Kaiser moving in recently could open up Surefour to focus on DPS with Gods and Xepher flexing, allowing them to fall back to his legendary Reinhardt at any time. Before his addition, C9 were playing mostly D.Va/Winston compositions, juggling roles around; since Kaiser came in the team appears more comfortable on tanky compositions as well as the classic NA Pharah/Mercy.

The meta in North America over the last couple of months has been revolving around Pharah/Mercy more than in any other region, with no team finding a good counter for mastery of that comp. If the Rumble recently is a reasonable indication, Cloud9 may attempt to bring that style across the Atlantic and see how well it fairs into European Zenyattas and hitscans.

Cloud9 have been playing second fiddle in North America for a long time now, and a revival would truly be a surprise at this event. Nevertheless, with recent roster changes and a multi-talented team, now could be the time for Korean dominance across the world.

Hollywood Hammers

  • Mads "fischer" Jehg (Flex)
  • German "Nesh" Kobrin (DPS)
  • Erik "Snizzlenose" Hedåker (DPS)
  • Christopher "ChrisTFer" Graham (Tank)
  • Jonas "Shaz" Suovaara (Support)
  • Tamás "tomzeY" Bordás (Support)

Hollywood Hammers were invited to TaKeOver 2 late in proceedings, having already attempted to qualify through both brackets and been pipped at the post. They were by far the most consistent team not initially brought into TaKeOver and managed to beat Movistar in the first qualifier in a nail-biting 3-2 game.

Hammers have classically been a tank-heavy team, revolving around Snizzlenose’s excellent Roadhog and their coordination, but have made adaptations recently to open up more aggressive dive compositions for themselves. The adaptations have led to large improvements against their contemporaries, and Nesh has given them additional firepower whilst allowing them to go back to tanks whenever they please.

Hammers are a strong team that have the potential to upset anybody if they play at peak performance. They will likely be judged as the weakest team in the tournament after failing to qualify but should not be brushed aside lightly.

The overarching issue for Hammers however is their move to North America shortly after TaKeOver. It has put them in the unfortunate position of having to qualify for the NA Overwatch Contenders tournament on 140 ping from the event on Sunday. Their attention is split and both routes are tough.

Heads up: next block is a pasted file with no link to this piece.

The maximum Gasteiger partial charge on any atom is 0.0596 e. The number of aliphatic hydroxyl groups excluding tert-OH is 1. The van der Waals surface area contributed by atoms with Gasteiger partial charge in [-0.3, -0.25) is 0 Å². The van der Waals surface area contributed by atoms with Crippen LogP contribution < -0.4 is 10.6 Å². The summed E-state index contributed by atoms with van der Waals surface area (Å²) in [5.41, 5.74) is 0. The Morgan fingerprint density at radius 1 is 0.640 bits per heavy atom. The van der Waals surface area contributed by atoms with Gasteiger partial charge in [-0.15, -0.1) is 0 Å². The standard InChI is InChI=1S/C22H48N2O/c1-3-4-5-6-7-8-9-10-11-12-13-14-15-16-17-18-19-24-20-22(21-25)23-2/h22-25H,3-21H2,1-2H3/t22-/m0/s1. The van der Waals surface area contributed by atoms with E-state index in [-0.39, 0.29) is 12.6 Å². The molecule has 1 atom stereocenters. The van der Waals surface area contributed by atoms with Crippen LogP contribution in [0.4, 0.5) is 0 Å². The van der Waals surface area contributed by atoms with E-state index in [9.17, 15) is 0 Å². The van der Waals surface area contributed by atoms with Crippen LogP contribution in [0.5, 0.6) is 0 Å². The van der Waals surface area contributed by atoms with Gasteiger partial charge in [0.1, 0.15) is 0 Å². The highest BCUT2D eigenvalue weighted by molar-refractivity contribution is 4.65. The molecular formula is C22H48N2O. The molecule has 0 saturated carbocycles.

Speaking to the team, they value qualification in the NA Overwatch Contenders more highly than performance at TaKeOver 2. The potential for success in this $50,000 tournament is outweighed by the importance of securing regular matches for the players and organisation in the upcoming Blizzard system.

It must feel strange to compete at your first championship LAN, surrounded by players you looked up to mere months beforehand, and instead be forced to focus on an online qualifier. It’s a tough road for Hammers.


  • Harrison "Kruise" Pond (Flex)
  • Hendrik-William "vallutaja" Kinks (DPS)
  • Andrei "uNFixed" Leonov (DPS)
  • Normund "sharyk" Faterins (Tank)
  • Isaac "Boombox" Charles (Support)
  • Thomas "Morte" Kerbusch (Support)

eUnited are touted as the best team in Europe by almost all of their peers. They placed second in PIT after winning the StriveWire Monthly Brawl February and also have a fierce reputation from their scrim results in Europe, but have shown their face only fleetingly in tournaments.

Their most recent roster move, kicking Rubikon for reasons unknown and bringing in Cyclown’s former flex support Boombox, appears to be a slight but meaningful upgrade for both parties.

eUnited at TaKeOver are looking for their first major win. The team has been relevant since their days as REUNITED in beta but took second at the Atlantic Showdown, bombed out of the Overwatch Open, struggled in APEX S1 with a last minute replacement, and have rebuilt their roster for 2017.

They’ve been waiting for this opportunity. They are one of the favourites coming into the tournament. Their players have LAN experience. They helped pioneer the triple DPS compositions, so much so that the EU players call it the eUnited comp. If it wasn’t such a stacked field in Germany then it would almost feel inevitable.

This is their meta and their time to prove themselves, but Rogue are like sharks, circling for blood - and they must also overcome Movistar Riders who beat them in back-to-back series to take EU PIT Championship.


The format of the tournament sees the eight teams split into two groups of four. Each fixture of these round robin groups will be played as a four-map set. The top three from each group seeded into a double elimination bracket. It’s a rigorous sieve with one aim: find the best in the West.

Group A

Group B

Thursday, 1st June

Friday, 2nd June

Saturday, 3rd June

  • 15:15 CET - Group B Round Robin - Misfits vs. Movistar Riders
  • 17:00 CET - Group A Round Robin - eUnited vs. Ninjas in Pyjamas
  • 19:05 CET - Upper Bracket Round 1 - TBD vs. TBD
  • 20:30 CET - Upper Bracket Round 1 - TBD vs. TBD
  • 21:55 CET - Lower Bracket Round 1 - TBD vs. TBD
  • 23:20 CET - Lower Bracket Round 1 - TBD vs. TBD

Sunday, 4th June

  • 15:15 CET - Lower Bracket Round 2 - TBD vs. TBD
  • 17:15 CET - Upper Bracket Final - TBD vs. TBD
  • 19:15 CET - Lower Bracket Final - TBD vs. TBD
  • 21:15 CET - Grand Final - TBD vs. TBD

Broadcast Details

All of the action from TaKeTV's casting couch will be broadcast live to twitch.tv/taketv, where Mitch ”Uber” Leslie, Jason Kaplan, Brennon ”Bren” Hook, and myself will be there to guide you through the action.

Players and coaches are likely to jump in from game to game to give their insight as well, so don’t miss any of the unique action from TaKeOver 2. Be sure to check out our event page for all the live scores, VODs and brackets.